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					                                 Activities:
Fishing Trips:
Costa Rica Dreams- recommended boat Dream II 32’ Luhrs Captain Werner and
Mates Frank (Francisco) & Juan; Danny in the office at Los Suenos was helpful to
let my wife and her sister into the beach club (Note: this is probably not standard
practice)
http://www.costaricadreams.com/index.html

Hiking/Sightseeing:
(visit Manuel Antonio National Park, located 45 minutes south)
http://www.manuelantoniopark.com/mapk/english/park.html

Surfing:
Jaco Surf Shop and Board Rentals: http://www.wowsurf.net/
Costa Rica Surf Report:  http://crsurfreport.com/
 
Golfing:
Los Suenos (30 minutes north, located just past Jaco)
http://www.lossuenosresort.com/golf.html
 
ATV Tours:
http://www.ricaventura.com/
 
Scuba Diving:
http://www.herraduradivers.com/

Waterfalls Canopy Tour:
http://www.waterfallscanopy.com/ Horseback Riding:
Horseback-riding tours give you a chance to get away from all the development in Jacó
and see a bit of nature. Contact Happy Trails (tel. 643-1894) or Hermanos Salazar (tel.
643-3203) to make a reservation. Down in Playa Hermosa, check in with Diana's Trail
Rides (tel. 643-3808). Over in Playa Herradura, you can try the Jacó Equestrian Center
(tel. 643-1569). Tours lasting 3 to 4 hours cost anywhere from $35 to $65.
Kayak Jacó (tel. 643-1233; www.kayakjaco.com) runs a couple of different trips. Tours
range from gentle paddles and floats on the Tulin River to combination ocean-kayaking/
snorkeling trips on calm Herradura Bay, to full-on kayak surfing at one of the local beach
breaks. You can also do some moderate white-water kayaking in easy-to-use inflatable
kayaks or try your hand in the ocean on one of the eight-person outrigger canoes. Most
options run around 4 hours and include transportation to and from the put-in, as well as
fresh fruit and soft drinks during the trip. The tours cost between $50 and $80 per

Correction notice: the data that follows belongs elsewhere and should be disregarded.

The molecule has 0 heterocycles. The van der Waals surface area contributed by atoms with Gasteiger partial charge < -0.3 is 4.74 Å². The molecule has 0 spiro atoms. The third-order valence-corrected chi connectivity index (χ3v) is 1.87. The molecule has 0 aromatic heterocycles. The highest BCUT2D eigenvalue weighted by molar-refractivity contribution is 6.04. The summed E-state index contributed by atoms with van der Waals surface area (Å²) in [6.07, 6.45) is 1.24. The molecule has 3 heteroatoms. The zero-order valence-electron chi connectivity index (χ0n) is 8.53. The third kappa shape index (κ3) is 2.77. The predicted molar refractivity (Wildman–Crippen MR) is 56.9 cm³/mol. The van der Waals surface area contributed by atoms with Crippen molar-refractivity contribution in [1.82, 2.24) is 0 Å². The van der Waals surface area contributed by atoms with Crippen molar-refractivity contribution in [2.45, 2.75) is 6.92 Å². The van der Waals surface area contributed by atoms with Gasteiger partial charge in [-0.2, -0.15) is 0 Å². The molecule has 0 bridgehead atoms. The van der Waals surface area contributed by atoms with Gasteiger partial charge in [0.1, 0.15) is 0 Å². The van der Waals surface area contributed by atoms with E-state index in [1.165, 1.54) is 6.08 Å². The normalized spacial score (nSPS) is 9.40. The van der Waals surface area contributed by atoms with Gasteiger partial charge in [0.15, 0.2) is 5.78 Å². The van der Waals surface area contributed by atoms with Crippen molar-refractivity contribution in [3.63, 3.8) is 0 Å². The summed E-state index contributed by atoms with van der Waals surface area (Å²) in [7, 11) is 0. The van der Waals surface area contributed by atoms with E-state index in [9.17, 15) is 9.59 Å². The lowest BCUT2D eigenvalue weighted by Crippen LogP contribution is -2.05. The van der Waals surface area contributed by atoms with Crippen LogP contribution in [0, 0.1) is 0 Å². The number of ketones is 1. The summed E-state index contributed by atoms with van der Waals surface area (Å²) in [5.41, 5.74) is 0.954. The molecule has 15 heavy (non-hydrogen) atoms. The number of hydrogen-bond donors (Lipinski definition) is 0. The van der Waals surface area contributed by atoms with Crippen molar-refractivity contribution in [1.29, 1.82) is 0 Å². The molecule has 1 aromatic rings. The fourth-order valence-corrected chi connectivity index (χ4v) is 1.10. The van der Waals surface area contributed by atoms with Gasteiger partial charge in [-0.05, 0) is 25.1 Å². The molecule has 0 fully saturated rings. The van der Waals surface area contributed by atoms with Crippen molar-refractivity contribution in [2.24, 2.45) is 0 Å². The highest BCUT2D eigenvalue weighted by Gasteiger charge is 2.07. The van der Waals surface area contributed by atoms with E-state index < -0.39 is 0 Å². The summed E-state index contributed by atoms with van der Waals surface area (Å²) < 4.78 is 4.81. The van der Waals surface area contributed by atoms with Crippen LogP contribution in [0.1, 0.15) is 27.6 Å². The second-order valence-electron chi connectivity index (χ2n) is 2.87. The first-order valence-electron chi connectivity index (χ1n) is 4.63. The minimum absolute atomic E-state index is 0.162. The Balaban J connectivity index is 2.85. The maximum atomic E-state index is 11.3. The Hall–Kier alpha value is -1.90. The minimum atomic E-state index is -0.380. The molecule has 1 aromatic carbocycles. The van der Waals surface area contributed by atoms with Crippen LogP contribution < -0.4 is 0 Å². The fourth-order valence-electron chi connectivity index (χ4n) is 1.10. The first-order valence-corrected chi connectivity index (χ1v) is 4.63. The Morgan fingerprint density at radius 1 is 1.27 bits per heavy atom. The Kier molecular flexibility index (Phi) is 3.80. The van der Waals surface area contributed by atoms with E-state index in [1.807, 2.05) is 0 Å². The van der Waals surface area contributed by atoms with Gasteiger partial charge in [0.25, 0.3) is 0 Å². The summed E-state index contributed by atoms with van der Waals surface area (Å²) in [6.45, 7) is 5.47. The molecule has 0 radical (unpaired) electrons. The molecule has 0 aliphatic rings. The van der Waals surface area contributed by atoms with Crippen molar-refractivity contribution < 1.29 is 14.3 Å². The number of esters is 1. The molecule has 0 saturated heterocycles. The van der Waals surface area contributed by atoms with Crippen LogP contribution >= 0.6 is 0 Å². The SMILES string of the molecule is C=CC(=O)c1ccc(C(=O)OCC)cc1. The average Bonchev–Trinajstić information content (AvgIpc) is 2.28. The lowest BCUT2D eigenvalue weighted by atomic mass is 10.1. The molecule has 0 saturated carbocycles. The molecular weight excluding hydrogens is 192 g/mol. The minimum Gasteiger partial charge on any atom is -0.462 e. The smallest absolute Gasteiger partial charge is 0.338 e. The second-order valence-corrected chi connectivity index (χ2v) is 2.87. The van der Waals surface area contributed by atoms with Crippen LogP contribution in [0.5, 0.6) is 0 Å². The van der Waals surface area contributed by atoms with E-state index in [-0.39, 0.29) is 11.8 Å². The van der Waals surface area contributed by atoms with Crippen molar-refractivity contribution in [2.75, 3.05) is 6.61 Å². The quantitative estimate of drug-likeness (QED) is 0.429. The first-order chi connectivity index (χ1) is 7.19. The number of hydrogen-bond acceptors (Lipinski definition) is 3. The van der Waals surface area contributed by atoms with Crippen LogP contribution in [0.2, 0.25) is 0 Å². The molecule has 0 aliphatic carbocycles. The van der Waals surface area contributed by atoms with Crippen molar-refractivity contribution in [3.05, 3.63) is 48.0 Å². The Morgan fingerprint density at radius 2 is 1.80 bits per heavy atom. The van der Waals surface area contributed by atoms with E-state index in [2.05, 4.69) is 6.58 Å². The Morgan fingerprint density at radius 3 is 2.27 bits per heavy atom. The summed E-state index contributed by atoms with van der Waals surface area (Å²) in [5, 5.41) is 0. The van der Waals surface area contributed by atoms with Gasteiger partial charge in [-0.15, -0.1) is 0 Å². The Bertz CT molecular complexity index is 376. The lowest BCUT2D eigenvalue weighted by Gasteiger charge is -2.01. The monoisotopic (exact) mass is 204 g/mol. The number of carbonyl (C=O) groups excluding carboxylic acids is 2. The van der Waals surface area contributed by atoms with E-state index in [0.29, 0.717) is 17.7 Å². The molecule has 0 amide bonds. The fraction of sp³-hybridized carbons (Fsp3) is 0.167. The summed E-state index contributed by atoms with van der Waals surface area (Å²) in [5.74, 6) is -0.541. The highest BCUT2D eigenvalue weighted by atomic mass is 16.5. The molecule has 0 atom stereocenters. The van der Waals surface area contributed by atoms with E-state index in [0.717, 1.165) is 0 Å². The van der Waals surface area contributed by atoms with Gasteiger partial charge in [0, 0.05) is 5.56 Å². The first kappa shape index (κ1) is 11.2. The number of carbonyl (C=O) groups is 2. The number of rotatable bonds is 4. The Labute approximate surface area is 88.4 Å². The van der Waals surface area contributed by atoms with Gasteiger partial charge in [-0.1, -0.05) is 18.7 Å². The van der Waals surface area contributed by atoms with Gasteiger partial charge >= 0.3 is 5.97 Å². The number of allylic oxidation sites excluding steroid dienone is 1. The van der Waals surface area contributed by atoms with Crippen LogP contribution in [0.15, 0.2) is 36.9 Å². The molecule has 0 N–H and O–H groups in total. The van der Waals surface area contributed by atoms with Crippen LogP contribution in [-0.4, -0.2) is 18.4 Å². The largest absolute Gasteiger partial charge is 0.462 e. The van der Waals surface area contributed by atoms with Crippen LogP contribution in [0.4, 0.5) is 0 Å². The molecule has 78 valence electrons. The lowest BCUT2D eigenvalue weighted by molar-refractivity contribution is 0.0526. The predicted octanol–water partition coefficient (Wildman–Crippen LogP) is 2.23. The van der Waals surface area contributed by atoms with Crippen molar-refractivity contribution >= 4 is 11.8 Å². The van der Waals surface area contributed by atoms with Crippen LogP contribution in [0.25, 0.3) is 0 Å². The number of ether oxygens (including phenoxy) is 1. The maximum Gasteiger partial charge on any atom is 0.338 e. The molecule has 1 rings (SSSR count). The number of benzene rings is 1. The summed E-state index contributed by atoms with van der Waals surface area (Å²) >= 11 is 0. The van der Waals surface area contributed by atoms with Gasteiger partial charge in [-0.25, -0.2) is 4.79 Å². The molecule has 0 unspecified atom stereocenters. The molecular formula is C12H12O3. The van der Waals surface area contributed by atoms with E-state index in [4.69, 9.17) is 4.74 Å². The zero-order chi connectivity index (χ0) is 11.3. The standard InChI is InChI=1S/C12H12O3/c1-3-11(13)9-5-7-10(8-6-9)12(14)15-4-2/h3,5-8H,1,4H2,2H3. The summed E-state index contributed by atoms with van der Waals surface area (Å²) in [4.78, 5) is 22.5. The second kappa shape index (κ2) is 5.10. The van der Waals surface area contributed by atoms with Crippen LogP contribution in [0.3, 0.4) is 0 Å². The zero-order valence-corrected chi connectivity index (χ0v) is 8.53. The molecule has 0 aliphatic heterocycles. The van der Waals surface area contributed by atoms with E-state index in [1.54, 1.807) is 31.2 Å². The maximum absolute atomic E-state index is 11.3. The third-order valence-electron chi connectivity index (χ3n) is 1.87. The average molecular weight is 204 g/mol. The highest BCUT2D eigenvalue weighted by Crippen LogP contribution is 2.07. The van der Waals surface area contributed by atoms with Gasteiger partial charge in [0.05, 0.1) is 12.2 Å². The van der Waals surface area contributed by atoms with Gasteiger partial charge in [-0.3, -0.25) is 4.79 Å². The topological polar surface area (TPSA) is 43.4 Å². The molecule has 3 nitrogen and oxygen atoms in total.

person, depending on the particular trip and group size.

Aerial Rain Forest Trams:
http://www.rfat.com/index.php?option=com_content&task=view&id=4&Itemid=2
www.rfat.com

Canopy Tours:
The easiest way to get up into the canopy here is on the Rain Forest Aerial Tram Pacific
(tel. 257-5961; www.rainforestram.com). A sister project to the original Rain Forest
Aerial Tram, this attraction features modified ski-lift type gondolas that take you through
and above the transitional forests bordering Carara National Park. The $55 entrance fee
includes the guided 40-minute tram ride, and a guided 45-minute hike on a network of
trails. You can also hike the company's trails for as long as you like. The Aerial Tram is
located a few kilometers inland from an exit just north of the first entrance into Jacó.
There are quite a few zip-line and harness-style canopy tours in this area. Chiclets Tree
Tour (tel./fax 643-1879) offers up a canopy adventure ($60 per person) in nearby Playa
Hermosa. This is an adventurous tour, with 13 platforms set in transitional forest, with
some sweeping views of the Pacific. Villa Lapas has two different tours through the
treetops outside of Jacó. The better and cheaper option is a guided hike on its network
of trails and five suspended bridges ($20 per person). The operator also has a relatively
low-adrenaline zip-line canopy tour ($35 per person), with seven platforms connected
by six cables.
Finally, Jacó is also a good jumping-off point for a trip to the Original Canopy Tour's
Mahogany Park (tel. 257-5149; www.canopytour.com) in San Mateo, or to Turu BaRi
Tropical Park (tel. 428-6070 or 250-0705; www.turubari.com), near Orotina

 
Side Trips:
A little more than 15km (9 1/3 miles) north of Jacó is Carara National Park, a world-
renowned nesting ground for scarlet macaws. It has a few kilometers of trails open to
visitors. There's a loop trail that takes about an hour, and another trail that's open only to
tour groups. The macaws migrate daily, spending their days in the park and their nights
among the coastal mangroves. It's best to view them in the early morning when they
arrive, or around sunset when they head back to the coast for the evening, but a good
guide can usually find them for you during the day. Whether or not you see them, you
should hear their loud squawks. Among the other wildlife that you might see here are
caimans, coatimundis, armadillos, pacas, peccaries, and, of course, hundreds of
species of birds.
Be sure to bring along insect repellent or, better yet, wear light cotton long sleeves and